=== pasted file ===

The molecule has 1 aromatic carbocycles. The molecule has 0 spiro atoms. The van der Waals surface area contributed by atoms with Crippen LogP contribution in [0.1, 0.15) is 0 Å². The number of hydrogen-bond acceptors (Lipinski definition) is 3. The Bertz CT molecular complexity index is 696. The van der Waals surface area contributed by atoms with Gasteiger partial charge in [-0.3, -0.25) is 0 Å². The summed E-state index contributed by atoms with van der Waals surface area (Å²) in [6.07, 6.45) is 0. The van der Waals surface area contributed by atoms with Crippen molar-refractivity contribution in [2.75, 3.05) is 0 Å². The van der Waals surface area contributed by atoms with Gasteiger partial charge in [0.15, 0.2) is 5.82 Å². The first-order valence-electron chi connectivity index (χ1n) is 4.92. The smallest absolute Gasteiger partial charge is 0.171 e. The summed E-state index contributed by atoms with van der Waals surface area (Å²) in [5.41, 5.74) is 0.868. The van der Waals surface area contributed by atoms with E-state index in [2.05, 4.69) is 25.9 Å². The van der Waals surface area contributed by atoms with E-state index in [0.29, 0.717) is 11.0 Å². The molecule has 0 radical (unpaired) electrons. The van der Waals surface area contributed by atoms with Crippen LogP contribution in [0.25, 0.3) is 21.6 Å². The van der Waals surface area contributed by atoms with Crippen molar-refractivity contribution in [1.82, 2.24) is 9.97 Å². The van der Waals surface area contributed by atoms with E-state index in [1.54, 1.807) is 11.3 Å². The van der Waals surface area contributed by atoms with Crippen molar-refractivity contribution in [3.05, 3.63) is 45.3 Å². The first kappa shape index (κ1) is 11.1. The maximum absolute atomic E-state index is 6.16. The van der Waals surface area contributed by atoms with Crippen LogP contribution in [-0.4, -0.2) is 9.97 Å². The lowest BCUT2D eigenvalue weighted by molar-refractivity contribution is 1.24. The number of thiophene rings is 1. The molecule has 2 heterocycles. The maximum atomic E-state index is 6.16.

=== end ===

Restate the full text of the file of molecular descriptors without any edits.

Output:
The molecule has 1 aromatic carbocycles. The molecule has 0 spiro atoms. The van der Waals surface area contributed by atoms with Crippen LogP contribution in [0.1, 0.15) is 0 Å². The number of hydrogen-bond acceptors (Lipinski definition) is 3. The Bertz CT molecular complexity index is 696. The van der Waals surface area contributed by atoms with Gasteiger partial charge in [-0.3, -0.25) is 0 Å². The summed E-state index contributed by atoms with van der Waals surface area (Å²) in [6.07, 6.45) is 0. The van der Waals surface area contributed by atoms with Crippen molar-refractivity contribution in [2.75, 3.05) is 0 Å². The van der Waals surface area contributed by atoms with Gasteiger partial charge in [0.15, 0.2) is 5.82 Å². The first-order valence-electron chi connectivity index (χ1n) is 4.92. The smallest absolute Gasteiger partial charge is 0.171 e. The summed E-state index contributed by atoms with van der Waals surface area (Å²) in [5.41, 5.74) is 0.868. The van der Waals surface area contributed by atoms with E-state index in [2.05, 4.69) is 25.9 Å². The van der Waals surface area contributed by atoms with E-state index in [0.29, 0.717) is 11.0 Å². The molecule has 0 radical (unpaired) electrons. The van der Waals surface area contributed by atoms with Crippen LogP contribution in [0.25, 0.3) is 21.6 Å². The van der Waals surface area contributed by atoms with Crippen molar-refractivity contribution in [1.82, 2.24) is 9.97 Å². The van der Waals surface area contributed by atoms with E-state index in [1.54, 1.807) is 11.3 Å². The van der Waals surface area contributed by atoms with Crippen molar-refractivity contribution in [3.05, 3.63) is 45.3 Å². The first kappa shape index (κ1) is 11.1. The maximum absolute atomic E-state index is 6.16. The van der Waals surface area contributed by atoms with Crippen LogP contribution in [-0.4, -0.2) is 9.97 Å². The lowest BCUT2D eigenvalue weighted by molar-refractivity contribution is 1.24. The number of thiophene rings is 1. The molecule has 2 heterocycles. The maximum atomic E-state index is 6.16.